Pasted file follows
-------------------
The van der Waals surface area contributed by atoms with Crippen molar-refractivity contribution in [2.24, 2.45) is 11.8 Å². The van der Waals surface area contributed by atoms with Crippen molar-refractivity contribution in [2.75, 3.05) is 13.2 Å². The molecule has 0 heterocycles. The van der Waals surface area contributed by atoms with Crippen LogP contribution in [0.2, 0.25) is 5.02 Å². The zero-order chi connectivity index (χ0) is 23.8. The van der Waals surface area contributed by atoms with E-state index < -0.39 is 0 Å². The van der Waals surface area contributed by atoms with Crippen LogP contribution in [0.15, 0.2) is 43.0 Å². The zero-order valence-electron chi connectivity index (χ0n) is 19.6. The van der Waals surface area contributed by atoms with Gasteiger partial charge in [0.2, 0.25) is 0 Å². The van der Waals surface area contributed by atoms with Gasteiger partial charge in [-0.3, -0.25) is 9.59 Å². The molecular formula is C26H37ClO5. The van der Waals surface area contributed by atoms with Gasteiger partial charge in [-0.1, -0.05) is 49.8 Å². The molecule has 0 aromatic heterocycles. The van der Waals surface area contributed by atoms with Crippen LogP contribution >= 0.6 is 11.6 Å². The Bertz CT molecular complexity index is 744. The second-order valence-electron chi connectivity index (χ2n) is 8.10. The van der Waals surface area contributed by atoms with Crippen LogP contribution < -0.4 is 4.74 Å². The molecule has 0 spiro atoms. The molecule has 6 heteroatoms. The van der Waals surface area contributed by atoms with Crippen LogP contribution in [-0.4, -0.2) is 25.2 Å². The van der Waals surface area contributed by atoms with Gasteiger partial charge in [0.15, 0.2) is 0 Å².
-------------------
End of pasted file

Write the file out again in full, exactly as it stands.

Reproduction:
The van der Waals surface area contributed by atoms with Crippen molar-refractivity contribution in [2.24, 2.45) is 11.8 Å². The van der Waals surface area contributed by atoms with Crippen molar-refractivity contribution in [2.75, 3.05) is 13.2 Å². The molecule has 0 heterocycles. The van der Waals surface area contributed by atoms with Crippen LogP contribution in [0.2, 0.25) is 5.02 Å². The zero-order chi connectivity index (χ0) is 23.8. The van der Waals surface area contributed by atoms with E-state index < -0.39 is 0 Å². The van der Waals surface area contributed by atoms with Crippen LogP contribution in [0.15, 0.2) is 43.0 Å². The zero-order valence-electron chi connectivity index (χ0n) is 19.6. The van der Waals surface area contributed by atoms with Gasteiger partial charge in [0.2, 0.25) is 0 Å². The van der Waals surface area contributed by atoms with Gasteiger partial charge in [-0.3, -0.25) is 9.59 Å². The molecular formula is C26H37ClO5. The van der Waals surface area contributed by atoms with Gasteiger partial charge in [-0.1, -0.05) is 49.8 Å². The molecule has 0 aromatic heterocycles. The van der Waals surface area contributed by atoms with Crippen LogP contribution >= 0.6 is 11.6 Å². The Bertz CT molecular complexity index is 744. The second-order valence-electron chi connectivity index (χ2n) is 8.10. The van der Waals surface area contributed by atoms with Crippen LogP contribution < -0.4 is 4.74 Å². The molecule has 0 spiro atoms. The molecule has 6 heteroatoms. The van der Waals surface area contributed by atoms with Crippen LogP contribution in [-0.4, -0.2) is 25.2 Å². The van der Waals surface area contributed by atoms with Gasteiger partial charge in [0.15, 0.2) is 0 Å².